How does the Augustinian view of salvation preserve the gratuitousness of grace and salvation against St John Cassian and St Vincent of Lerins? Doesn't a gift ordinarily require that it be received? If we give against, or without regard to, or forcing the consent of, another's freedom to receive, don't we talk about these gifts as gifts in a qualified way? A gift requires that it be received.
This is, I think, where I have to disagree with St. Prosper of Aquitaine, and others who make the assumption that the gratuitousness of divine grace absolutely requires that man have no role whatsoever in actually receiving this grace. Does a tilled field compel the sky to bestow rain, or generate seed on its own? --but they are necessary for the proper reception of these gifts, and do not contribute to the work of the rain and the seeds, they do not "add something" to these gifts: they are merely the proper preparation and reception. The Lord makes our cups overflow: but we must have these earthen vessels poised to receive what He pours. A cracked cup must be patched up before it can hold any liquid for long: patching it does not contribute to the gift of what is poured out, but simply receives it properly. The Giver of Wine may very well likely continue to fill the flask: that does not mean we are receiving properly. And if we do receive properly, that does not mean that we earned it. It just has to do with receiving a gift fittingly, in a manner "meet and right."
I'm only in the Introduction of The Call of All Nations, but the Translator's summary is what the above is in reply to (all parenthetical numbers refer to the chapters of Book 1 of this work):
God wills all men to be saved. Yet many are not saved and do not receive the grace that actually saves. Why? (1). From the threefold degree of man's will, animal, natural, and spiritual, it appears that all initiative for good comes from grace (2-8). But the universal salvific will as taught in Scripture can be understood in the sense of a specified or restricted totality (9-12); the mysterious reason of its restriction remains unknown to us (13f). Saving grace, however, is wholly gratuitous (15), as is clear in the case of children dying before the age of reason (16) and from death-bed conversions (17). It is given without any preceding merit (18) or any effective initiative of nature for good (19). Yet there is a divine salvific will for all (20), though the reason why God chose Israel and left aside the Gentiles, remains a mystery (21) This, however, is certain: the chosen ones are chosen without any merit of their own (22), for all gifts of grace are totally gratuitous (23f.). Why they are given to one and not to another is a mystery which we cannot fathom (25).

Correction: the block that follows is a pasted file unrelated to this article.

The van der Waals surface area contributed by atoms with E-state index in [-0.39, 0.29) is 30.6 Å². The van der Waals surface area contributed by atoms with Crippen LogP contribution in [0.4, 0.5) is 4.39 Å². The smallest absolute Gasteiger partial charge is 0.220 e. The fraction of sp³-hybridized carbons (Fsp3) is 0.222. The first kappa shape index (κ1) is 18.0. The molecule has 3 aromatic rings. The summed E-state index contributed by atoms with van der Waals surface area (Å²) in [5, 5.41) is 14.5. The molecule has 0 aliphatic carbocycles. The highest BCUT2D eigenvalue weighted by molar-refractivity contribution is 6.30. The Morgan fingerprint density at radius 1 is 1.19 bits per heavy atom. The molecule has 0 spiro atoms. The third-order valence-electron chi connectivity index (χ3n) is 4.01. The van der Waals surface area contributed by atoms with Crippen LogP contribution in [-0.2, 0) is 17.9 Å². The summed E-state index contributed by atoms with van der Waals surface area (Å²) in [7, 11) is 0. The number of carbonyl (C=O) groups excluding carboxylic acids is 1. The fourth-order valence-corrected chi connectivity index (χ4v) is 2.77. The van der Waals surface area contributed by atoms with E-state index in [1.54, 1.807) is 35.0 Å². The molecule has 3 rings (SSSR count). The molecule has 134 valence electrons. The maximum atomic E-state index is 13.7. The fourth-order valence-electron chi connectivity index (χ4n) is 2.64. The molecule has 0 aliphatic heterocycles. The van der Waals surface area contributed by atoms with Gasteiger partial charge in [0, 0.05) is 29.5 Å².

What, then, is the answer of Book One to the first aspect of the problem: how is it that, in spite of God's universal salvific will, not all men are saved? Because they do not all receive the grace that actually saves. For this, however, no one can rightly blame God, since grace is a gratuitous gift. We cannot know why it is given to some and not to some others.
I don't like this dodge that poses as an answer, this "we cannot fathom the mind of God" dance. That's not answering the question: the question has to do with the coherence of propositions, and then the muddy connections and the bad assumptions are excused by an appeal to what is legitimately true (i.e., that the Mind of God is unfathomable). If you question these rhetorical tactics, you volunteer to play their game, and so they will accuse you of effectively making an assault on heaven by purportedly saying that God's Mind is in fact fathomable, which is not at all what our objection is.